Thursday, March 29, 2007

Vote to revise Portland's charter revision

Thomas Hobson, who ran a Cambridge, England, horse rental agency around the turn of the 17th Century, offered his clients the choice of riding only the horse presented to them or walking away on foot.

And so "Hobson's Choice" came to mean an offer of one option or nothing.

Any business offering a take-it-or-leave-it choice needs to track the results. Presumably if too many of Hobson's potential clients "left it," Hobson might reconsider his way of doing business.

Tom Hobson and his choice come to mind as we weigh another Tom-inspired choice: Mayor Tom Potter's Measure 26-91 charter revision on the May 15 ballot.

It offers a choice between keeping the our outdated "commission" form of government or instituting a "strong mayor"/city manager form as found in most American cities.

Under our current system, each of the five City Council members (including the mayor) administers separate governmental bureaus. Some call the commissioners' portfolios "fiefdoms;" others refer to them as "silos." I just call the whole concept "bad."

Note, by the way, that the five council members run for office, not by district, but city-wide.

Under the revision proposal, offered by the Mayor's charter revision commission, Portland's mayor would run the entire civic show acting through a city manager. The council, still five members elected city-wide, would decide policy questions and preside over the budget. The council also would have the final say over the hiring, and firing of the city manager and other bureau chiefs.

For reasons I'll get to in a moment, the proposal is utterly uninspired and unworthy of a city otherwise known for innovation and creativity.

In short, the ballot gives us a Hobson's choice between the present nag and the proposed one.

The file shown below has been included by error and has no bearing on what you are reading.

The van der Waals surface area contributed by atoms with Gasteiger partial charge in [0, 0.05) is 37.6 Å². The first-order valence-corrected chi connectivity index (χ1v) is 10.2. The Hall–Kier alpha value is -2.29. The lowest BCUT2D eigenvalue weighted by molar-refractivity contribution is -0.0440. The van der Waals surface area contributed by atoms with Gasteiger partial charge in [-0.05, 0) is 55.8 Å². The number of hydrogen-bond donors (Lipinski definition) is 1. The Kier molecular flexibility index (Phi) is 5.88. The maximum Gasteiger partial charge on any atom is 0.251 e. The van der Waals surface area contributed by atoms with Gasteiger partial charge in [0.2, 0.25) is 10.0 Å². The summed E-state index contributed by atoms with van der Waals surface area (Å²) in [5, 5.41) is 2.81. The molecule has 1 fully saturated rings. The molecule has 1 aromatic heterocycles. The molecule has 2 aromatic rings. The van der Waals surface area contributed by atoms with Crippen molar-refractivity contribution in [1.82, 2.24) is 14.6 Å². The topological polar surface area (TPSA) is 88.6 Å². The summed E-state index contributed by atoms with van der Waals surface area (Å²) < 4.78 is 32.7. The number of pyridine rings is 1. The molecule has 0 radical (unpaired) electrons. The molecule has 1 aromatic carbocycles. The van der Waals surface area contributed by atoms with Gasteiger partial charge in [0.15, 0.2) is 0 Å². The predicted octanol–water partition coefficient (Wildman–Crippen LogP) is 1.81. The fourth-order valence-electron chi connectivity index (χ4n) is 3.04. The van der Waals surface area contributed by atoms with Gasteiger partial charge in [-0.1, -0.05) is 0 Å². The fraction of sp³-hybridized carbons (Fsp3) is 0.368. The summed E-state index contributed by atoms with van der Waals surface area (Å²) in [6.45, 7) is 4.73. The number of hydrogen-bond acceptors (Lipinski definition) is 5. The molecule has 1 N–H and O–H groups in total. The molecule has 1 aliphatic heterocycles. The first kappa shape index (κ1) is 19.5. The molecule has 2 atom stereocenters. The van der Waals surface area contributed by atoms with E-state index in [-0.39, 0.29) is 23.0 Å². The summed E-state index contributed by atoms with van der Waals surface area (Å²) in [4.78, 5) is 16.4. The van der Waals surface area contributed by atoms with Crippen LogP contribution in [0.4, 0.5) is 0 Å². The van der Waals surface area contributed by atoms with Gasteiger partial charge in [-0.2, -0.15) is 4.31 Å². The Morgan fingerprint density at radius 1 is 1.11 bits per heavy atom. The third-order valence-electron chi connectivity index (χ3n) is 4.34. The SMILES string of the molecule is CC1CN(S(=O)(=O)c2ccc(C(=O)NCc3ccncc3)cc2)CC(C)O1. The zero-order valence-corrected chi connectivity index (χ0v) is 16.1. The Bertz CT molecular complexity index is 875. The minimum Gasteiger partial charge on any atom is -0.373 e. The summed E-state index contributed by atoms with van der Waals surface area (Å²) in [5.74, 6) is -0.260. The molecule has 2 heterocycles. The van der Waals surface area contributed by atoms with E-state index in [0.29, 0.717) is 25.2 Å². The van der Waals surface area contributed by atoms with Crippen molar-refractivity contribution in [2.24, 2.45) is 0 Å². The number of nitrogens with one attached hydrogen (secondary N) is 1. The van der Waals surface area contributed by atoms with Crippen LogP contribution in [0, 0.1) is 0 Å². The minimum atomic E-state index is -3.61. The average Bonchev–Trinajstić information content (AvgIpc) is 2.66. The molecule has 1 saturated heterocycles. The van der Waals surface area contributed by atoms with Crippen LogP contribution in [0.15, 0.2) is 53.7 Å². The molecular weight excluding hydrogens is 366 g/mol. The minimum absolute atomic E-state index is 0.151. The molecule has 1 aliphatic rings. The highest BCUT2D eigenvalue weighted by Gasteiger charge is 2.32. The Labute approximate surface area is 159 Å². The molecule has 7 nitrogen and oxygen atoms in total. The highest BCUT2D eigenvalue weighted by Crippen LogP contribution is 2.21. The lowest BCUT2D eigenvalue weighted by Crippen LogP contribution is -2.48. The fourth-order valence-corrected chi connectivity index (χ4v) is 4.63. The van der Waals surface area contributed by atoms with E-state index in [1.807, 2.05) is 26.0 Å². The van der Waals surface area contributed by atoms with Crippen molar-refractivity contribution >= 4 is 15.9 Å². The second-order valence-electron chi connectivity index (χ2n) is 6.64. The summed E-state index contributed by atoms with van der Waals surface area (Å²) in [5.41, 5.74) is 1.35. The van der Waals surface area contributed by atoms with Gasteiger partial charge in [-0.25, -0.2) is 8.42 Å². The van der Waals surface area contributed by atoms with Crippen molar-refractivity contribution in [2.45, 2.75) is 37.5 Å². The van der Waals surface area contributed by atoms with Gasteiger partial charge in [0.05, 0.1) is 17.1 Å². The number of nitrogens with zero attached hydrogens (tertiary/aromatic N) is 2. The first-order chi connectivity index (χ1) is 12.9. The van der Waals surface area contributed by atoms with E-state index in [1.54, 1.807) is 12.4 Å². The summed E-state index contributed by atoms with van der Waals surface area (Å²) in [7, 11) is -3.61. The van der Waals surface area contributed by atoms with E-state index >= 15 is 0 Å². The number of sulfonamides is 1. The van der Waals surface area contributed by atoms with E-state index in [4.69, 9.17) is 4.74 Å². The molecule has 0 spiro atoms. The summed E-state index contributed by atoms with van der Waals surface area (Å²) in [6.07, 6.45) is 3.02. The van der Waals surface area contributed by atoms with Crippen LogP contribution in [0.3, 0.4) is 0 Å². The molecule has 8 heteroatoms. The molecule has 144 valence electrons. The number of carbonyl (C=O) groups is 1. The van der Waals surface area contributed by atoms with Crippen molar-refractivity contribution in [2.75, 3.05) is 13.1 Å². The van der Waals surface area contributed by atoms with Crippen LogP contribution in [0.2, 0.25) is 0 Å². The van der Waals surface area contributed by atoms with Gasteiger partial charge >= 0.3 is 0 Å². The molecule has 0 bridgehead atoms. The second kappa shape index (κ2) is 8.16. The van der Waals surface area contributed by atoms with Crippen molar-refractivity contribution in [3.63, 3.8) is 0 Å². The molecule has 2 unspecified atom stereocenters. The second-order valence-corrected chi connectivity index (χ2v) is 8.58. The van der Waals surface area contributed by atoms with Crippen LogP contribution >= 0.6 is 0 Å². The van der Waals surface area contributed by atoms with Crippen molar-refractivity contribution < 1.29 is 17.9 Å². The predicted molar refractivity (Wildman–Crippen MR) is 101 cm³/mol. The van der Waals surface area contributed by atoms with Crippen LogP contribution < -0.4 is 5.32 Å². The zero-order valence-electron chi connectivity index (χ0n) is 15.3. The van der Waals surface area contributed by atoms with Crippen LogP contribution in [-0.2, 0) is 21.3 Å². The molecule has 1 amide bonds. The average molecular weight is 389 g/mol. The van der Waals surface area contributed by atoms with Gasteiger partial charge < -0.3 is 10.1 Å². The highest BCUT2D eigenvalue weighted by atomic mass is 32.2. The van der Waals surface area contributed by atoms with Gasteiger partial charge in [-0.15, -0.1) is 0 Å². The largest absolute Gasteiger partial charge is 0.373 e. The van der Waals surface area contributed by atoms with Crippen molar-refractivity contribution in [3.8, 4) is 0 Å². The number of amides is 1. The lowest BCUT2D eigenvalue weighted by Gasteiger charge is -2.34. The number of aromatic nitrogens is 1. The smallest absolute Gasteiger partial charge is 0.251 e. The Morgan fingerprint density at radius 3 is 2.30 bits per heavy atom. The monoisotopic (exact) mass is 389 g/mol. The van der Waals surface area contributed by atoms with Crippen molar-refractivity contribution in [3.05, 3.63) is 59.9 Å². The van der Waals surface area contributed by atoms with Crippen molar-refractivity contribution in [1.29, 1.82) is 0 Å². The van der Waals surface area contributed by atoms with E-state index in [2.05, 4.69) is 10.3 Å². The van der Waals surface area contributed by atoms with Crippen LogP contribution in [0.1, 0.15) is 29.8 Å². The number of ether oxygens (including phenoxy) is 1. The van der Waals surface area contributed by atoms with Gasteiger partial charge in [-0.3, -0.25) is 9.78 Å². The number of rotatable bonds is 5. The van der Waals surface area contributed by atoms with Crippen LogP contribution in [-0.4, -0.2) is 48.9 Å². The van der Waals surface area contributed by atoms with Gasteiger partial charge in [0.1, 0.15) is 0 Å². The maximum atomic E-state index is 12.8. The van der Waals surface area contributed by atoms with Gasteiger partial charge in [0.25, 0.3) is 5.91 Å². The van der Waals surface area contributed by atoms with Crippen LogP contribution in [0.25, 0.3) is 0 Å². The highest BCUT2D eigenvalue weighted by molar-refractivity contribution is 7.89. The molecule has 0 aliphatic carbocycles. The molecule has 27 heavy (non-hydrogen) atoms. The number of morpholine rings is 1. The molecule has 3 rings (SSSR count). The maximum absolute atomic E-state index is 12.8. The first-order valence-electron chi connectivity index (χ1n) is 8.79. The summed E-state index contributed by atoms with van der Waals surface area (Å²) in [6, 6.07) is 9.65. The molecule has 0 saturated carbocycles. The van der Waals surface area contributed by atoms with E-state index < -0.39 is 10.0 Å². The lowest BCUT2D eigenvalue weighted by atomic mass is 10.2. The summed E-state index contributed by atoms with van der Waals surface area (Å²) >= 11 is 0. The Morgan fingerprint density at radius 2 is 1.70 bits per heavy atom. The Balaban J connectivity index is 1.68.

We should simply not vote at all on Measure 26-91.

But would City Hall actually get the message of our discontent with both forms of government?

As a matter of fact it would.

The first sign would be the obvious "undercount," or entire lack of votes, on the measure.

The more important and constructive signal would be a big "yes" vote for a nearby measure, Measure 26-89.

In essence, Measure 26-89 is the "back to the drawing board" option. It calls for a new charter review commission to convene at least once every 10 years. That seems like a long time until you realize that the measure also requires a charter commission to convene within the next two years to deal with the old, or new, deficiencies created by the lame Measure 26-91 outcome.

So what should a new charter revision commission do once it gathers around the drawing board?

First, the commission itself should include numerous representatives from the neighborhoods, where the civic heart beats strongest. The charter commission that put forward this May's revision had a sole neighborhood-affiliated member. It produced a predictable result: its proposed council, like the present one, utterly fails to recognize neighborhoods as civic institutions or to give them any voice or power.

Any new charter should have a council big enough (think 15 to 25 members, versus the current and proposed five) to guarantee representation by neighborhood, or at least by regional neighborhood coalition. The majority of the council (Two-thirds? Three-fourths?) ought to be elected by and in neighborhood-defined districts small enough that neighbors can get up-close and personal with their elected representatives.

But all of this is for the drawing board. First we must refuse to ride the Measure 26-91 Hobson's-Choice horse and stride away from the voting stable having voted resoundingly for Measure 26-89 and a fresh start start for reform.

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